Shenandoah Crossing

Shenandoah Crossing

By: John Paul Strain

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Editions and Sizes

65 Signed and Numbered Studio Canvases - 24 x 16 1/2"
60 Signed and Numbered Classic Canvases - 33" x 22 1/2" - Call for Availability
Description

Details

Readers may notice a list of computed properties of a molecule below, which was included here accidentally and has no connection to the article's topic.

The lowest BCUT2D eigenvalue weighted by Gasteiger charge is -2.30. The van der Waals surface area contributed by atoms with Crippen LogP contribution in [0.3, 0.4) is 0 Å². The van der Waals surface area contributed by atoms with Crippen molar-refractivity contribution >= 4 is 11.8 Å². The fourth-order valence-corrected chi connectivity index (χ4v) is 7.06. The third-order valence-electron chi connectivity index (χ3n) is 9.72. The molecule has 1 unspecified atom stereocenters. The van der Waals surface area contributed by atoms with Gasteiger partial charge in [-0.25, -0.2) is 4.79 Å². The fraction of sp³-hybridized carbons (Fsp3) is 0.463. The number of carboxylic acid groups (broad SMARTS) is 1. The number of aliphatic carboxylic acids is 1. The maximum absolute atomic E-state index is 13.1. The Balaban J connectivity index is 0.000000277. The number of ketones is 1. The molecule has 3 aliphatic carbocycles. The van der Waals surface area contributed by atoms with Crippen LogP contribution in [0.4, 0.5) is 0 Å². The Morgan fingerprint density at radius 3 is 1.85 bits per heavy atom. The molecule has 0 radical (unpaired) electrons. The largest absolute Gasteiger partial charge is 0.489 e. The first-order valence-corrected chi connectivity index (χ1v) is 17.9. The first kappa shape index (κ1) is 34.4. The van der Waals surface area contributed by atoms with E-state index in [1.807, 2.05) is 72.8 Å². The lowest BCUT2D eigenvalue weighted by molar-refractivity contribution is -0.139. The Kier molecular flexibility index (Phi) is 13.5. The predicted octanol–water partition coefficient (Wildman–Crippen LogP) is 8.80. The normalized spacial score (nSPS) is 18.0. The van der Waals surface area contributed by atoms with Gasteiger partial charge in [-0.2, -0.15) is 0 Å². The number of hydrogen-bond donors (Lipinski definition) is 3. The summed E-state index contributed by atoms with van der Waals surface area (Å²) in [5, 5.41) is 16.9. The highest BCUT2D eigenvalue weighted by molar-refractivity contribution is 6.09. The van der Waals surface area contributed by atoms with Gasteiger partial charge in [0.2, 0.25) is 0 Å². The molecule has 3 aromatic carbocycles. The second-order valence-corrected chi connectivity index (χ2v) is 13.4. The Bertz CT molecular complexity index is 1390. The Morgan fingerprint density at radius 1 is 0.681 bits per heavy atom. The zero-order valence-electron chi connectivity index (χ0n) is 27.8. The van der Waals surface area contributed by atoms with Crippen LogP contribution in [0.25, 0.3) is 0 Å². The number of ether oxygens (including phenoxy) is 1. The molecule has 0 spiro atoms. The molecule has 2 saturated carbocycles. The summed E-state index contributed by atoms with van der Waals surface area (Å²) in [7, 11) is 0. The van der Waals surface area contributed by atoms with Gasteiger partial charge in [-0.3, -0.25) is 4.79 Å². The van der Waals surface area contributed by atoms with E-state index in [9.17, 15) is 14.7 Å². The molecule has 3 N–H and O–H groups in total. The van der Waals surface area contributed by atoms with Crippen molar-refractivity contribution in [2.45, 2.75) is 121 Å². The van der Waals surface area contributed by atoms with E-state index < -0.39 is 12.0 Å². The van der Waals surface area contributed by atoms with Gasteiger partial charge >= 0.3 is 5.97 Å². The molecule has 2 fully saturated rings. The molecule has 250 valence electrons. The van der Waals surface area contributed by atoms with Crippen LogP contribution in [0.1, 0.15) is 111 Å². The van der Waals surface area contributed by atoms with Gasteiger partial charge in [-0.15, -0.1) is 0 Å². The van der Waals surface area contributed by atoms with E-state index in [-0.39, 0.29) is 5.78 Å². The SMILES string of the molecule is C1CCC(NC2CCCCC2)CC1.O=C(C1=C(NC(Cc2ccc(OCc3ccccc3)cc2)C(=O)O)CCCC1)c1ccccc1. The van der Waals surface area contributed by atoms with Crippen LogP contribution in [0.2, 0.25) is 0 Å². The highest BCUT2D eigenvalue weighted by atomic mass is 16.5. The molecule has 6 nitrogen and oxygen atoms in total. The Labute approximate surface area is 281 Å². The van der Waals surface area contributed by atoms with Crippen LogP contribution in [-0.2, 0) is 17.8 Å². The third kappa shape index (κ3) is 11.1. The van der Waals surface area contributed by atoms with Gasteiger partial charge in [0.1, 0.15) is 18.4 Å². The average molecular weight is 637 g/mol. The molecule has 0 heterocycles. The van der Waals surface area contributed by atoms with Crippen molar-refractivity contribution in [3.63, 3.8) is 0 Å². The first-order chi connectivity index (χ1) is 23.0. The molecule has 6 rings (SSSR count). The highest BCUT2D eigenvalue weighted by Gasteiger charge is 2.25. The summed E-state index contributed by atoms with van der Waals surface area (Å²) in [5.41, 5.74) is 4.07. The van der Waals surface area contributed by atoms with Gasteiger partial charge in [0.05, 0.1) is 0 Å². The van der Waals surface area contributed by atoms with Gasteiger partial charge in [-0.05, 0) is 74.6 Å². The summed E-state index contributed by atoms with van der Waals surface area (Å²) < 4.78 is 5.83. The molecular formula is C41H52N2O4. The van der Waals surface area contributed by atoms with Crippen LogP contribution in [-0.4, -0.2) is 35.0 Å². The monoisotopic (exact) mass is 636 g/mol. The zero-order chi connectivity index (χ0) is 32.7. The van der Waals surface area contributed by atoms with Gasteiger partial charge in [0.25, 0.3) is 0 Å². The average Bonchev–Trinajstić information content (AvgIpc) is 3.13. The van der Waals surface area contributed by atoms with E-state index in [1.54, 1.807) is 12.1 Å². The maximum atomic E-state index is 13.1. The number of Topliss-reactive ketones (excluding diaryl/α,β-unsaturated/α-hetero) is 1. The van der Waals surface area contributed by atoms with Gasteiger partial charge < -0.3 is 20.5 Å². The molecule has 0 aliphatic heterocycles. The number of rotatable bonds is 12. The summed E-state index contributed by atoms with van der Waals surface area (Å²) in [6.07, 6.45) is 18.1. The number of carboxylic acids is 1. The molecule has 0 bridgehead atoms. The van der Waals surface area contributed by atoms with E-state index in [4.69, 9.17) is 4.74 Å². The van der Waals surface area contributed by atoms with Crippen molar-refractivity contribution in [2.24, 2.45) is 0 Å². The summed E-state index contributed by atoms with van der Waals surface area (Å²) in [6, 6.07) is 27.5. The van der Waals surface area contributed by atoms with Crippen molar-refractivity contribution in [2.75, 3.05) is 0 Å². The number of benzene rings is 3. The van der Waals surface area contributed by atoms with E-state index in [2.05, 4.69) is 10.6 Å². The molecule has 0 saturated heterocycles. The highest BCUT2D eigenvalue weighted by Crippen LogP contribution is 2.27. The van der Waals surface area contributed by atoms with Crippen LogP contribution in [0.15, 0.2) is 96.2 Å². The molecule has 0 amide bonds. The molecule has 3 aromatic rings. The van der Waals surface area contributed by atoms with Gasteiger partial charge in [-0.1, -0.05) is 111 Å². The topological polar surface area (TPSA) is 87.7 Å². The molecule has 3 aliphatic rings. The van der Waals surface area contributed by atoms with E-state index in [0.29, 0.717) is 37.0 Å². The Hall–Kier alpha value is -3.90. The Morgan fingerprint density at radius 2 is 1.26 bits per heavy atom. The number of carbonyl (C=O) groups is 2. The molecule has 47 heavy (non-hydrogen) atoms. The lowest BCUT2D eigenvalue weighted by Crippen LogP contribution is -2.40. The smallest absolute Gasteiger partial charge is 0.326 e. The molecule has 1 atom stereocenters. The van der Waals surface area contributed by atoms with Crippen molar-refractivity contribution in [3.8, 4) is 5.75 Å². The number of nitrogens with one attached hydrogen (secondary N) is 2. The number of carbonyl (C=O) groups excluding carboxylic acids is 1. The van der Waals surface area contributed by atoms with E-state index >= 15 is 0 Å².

General Stonewall Jackson would cross many rivers over the course of his military career as a commander in the service of the Confederate States of America. The lay of the land, mountainous terrain, road conditions, and river crossings were key factors in the chess game of war that could spell victory or defeat for armies at war. General Jackson was master of strategy as his plans of defeating invading Northern Armies in the Shenandoah were well in motion. Spring had come late in 1862 with cold weather and unseasonable snow storms. Rains had kept roads muddy and difficult to pass, but this did not deter Jackson's resolve to move against Federal forces. On April 21st Jackson received an important dispatch from General Robert E. Lee, with instructions to drive the Union Army under the leadership of General Nathaniel P. Banks out of the valley. General Lee closed his dispatch with these words, "The blow wherever struck, must, to be successful, be sudden and heavy." With General Jackson's force of 6000 men linked up with General Ewell's force, the Federal armies under General Banks and General Fremont would be kept busy in northern Virginia and unable to assist in President Lincoln's plans to take Richmond. Beginning his soon to be famous "Valley Campaign," Jackson defeated a 3500 man force at the town of McDowell, under the command of General Schenck from Fremont's army. Jackson then moved into the Luray Valley to link up with General Ewell and together they would lash out at General Banks. To counter possible movements by the enemy, Jackson sent Jedediah Hotchkiss and some cavalry to block the three mountain passes leading into the valley. Those men, with the help of southern sympathizers, felled trees and burned bridges. The setting sun glistened off the water of the South Fork of the Shenandoah River as General Jackson watched his men cross the White House Bridge. Joining with General Ewell at the town of Luray, Jackson now had a force 16,000 soldiers and 27 pieces of artillery, the largest army he had ever commanded. General Banks unwittingly believed that Jackson was retreating and leaving the Valley. Down river where the South Fork and North Fork of the Shenandoah join was the strategic town of Front Royal. The town occupied by Banks' soldiers was soon to experience another unexpected spring storm, but this one would be deadly.